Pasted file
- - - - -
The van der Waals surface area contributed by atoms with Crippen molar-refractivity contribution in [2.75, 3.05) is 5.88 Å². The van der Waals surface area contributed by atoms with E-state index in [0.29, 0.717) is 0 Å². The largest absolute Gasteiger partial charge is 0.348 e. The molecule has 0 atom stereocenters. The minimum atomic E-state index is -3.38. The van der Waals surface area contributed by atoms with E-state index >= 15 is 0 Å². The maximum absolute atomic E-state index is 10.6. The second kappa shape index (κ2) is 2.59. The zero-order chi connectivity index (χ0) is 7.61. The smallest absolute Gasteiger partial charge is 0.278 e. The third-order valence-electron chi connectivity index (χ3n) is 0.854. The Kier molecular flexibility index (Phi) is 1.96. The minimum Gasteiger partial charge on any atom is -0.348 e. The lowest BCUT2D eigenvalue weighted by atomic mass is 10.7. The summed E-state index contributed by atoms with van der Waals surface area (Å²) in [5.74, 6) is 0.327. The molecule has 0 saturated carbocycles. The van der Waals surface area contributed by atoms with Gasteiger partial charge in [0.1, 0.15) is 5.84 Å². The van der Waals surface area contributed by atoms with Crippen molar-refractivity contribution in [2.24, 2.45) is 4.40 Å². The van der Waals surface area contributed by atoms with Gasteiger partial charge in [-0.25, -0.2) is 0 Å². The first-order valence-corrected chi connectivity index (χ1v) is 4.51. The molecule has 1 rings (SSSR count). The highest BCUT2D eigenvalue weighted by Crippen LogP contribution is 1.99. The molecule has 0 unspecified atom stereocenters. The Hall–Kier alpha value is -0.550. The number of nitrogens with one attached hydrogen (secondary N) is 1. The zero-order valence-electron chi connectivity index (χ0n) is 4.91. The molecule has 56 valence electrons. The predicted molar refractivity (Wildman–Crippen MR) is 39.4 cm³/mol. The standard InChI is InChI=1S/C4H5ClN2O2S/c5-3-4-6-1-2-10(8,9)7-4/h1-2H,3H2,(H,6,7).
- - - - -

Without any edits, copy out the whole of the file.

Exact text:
The van der Waals surface area contributed by atoms with Crippen molar-refractivity contribution in [2.75, 3.05) is 5.88 Å². The van der Waals surface area contributed by atoms with E-state index in [0.29, 0.717) is 0 Å². The largest absolute Gasteiger partial charge is 0.348 e. The molecule has 0 atom stereocenters. The minimum atomic E-state index is -3.38. The van der Waals surface area contributed by atoms with E-state index >= 15 is 0 Å². The maximum absolute atomic E-state index is 10.6. The second kappa shape index (κ2) is 2.59. The zero-order chi connectivity index (χ0) is 7.61. The smallest absolute Gasteiger partial charge is 0.278 e. The third-order valence-electron chi connectivity index (χ3n) is 0.854. The Kier molecular flexibility index (Phi) is 1.96. The minimum Gasteiger partial charge on any atom is -0.348 e. The lowest BCUT2D eigenvalue weighted by atomic mass is 10.7. The summed E-state index contributed by atoms with van der Waals surface area (Å²) in [5.74, 6) is 0.327. The molecule has 0 saturated carbocycles. The van der Waals surface area contributed by atoms with Gasteiger partial charge in [0.1, 0.15) is 5.84 Å². The van der Waals surface area contributed by atoms with Crippen molar-refractivity contribution in [2.24, 2.45) is 4.40 Å². The van der Waals surface area contributed by atoms with Gasteiger partial charge in [-0.25, -0.2) is 0 Å². The first-order valence-corrected chi connectivity index (χ1v) is 4.51. The molecule has 1 rings (SSSR count). The highest BCUT2D eigenvalue weighted by Crippen LogP contribution is 1.99. The molecule has 0 unspecified atom stereocenters. The Hall–Kier alpha value is -0.550. The number of nitrogens with one attached hydrogen (secondary N) is 1. The zero-order valence-electron chi connectivity index (χ0n) is 4.91. The molecule has 56 valence electrons. The predicted molar refractivity (Wildman–Crippen MR) is 39.4 cm³/mol. The standard InChI is InChI=1S/C4H5ClN2O2S/c5-3-4-6-1-2-10(8,9)7-4/h1-2H,3H2,(H,6,7).